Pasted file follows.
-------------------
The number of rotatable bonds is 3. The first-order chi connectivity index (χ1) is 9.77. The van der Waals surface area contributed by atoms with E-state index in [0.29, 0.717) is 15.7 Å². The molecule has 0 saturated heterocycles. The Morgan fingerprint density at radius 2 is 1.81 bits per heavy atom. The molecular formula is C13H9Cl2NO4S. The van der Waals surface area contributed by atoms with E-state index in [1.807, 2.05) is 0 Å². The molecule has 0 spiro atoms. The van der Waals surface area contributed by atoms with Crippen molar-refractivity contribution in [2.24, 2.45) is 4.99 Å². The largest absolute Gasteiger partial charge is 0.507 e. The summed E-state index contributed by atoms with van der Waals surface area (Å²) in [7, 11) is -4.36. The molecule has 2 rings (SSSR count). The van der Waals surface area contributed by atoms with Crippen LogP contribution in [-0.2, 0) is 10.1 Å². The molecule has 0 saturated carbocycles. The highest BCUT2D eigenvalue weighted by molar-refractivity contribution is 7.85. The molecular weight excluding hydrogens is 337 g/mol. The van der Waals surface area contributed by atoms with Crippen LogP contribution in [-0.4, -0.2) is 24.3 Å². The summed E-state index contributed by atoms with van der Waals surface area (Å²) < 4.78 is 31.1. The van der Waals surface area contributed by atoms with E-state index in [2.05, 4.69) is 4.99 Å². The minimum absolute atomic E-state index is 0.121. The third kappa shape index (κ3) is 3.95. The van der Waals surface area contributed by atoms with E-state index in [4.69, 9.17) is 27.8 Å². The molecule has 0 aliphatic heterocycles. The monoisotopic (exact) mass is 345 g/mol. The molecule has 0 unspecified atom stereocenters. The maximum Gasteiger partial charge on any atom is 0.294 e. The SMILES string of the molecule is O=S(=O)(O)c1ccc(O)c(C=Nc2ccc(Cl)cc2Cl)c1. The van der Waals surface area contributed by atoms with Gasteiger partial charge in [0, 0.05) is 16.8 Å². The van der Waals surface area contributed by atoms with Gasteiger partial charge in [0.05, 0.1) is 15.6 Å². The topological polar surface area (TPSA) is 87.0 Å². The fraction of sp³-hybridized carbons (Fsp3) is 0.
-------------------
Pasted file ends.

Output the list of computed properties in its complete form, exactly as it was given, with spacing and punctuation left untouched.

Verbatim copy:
The number of rotatable bonds is 3. The first-order chi connectivity index (χ1) is 9.77. The van der Waals surface area contributed by atoms with E-state index in [0.29, 0.717) is 15.7 Å². The molecule has 0 saturated heterocycles. The Morgan fingerprint density at radius 2 is 1.81 bits per heavy atom. The molecular formula is C13H9Cl2NO4S. The van der Waals surface area contributed by atoms with E-state index in [1.807, 2.05) is 0 Å². The molecule has 0 spiro atoms. The van der Waals surface area contributed by atoms with Crippen molar-refractivity contribution in [2.24, 2.45) is 4.99 Å². The largest absolute Gasteiger partial charge is 0.507 e. The summed E-state index contributed by atoms with van der Waals surface area (Å²) in [7, 11) is -4.36. The molecule has 2 rings (SSSR count). The van der Waals surface area contributed by atoms with Crippen LogP contribution in [-0.2, 0) is 10.1 Å². The molecule has 0 saturated carbocycles. The highest BCUT2D eigenvalue weighted by molar-refractivity contribution is 7.85. The molecular weight excluding hydrogens is 337 g/mol. The van der Waals surface area contributed by atoms with Crippen LogP contribution in [-0.4, -0.2) is 24.3 Å². The summed E-state index contributed by atoms with van der Waals surface area (Å²) < 4.78 is 31.1. The van der Waals surface area contributed by atoms with E-state index in [2.05, 4.69) is 4.99 Å². The minimum absolute atomic E-state index is 0.121. The third kappa shape index (κ3) is 3.95. The van der Waals surface area contributed by atoms with E-state index in [4.69, 9.17) is 27.8 Å². The molecule has 0 aliphatic heterocycles. The monoisotopic (exact) mass is 345 g/mol. The molecule has 0 unspecified atom stereocenters. The maximum Gasteiger partial charge on any atom is 0.294 e. The SMILES string of the molecule is O=S(=O)(O)c1ccc(O)c(C=Nc2ccc(Cl)cc2Cl)c1. The van der Waals surface area contributed by atoms with Gasteiger partial charge in [0, 0.05) is 16.8 Å². The van der Waals surface area contributed by atoms with Gasteiger partial charge in [0.05, 0.1) is 15.6 Å². The topological polar surface area (TPSA) is 87.0 Å². The fraction of sp³-hybridized carbons (Fsp3) is 0.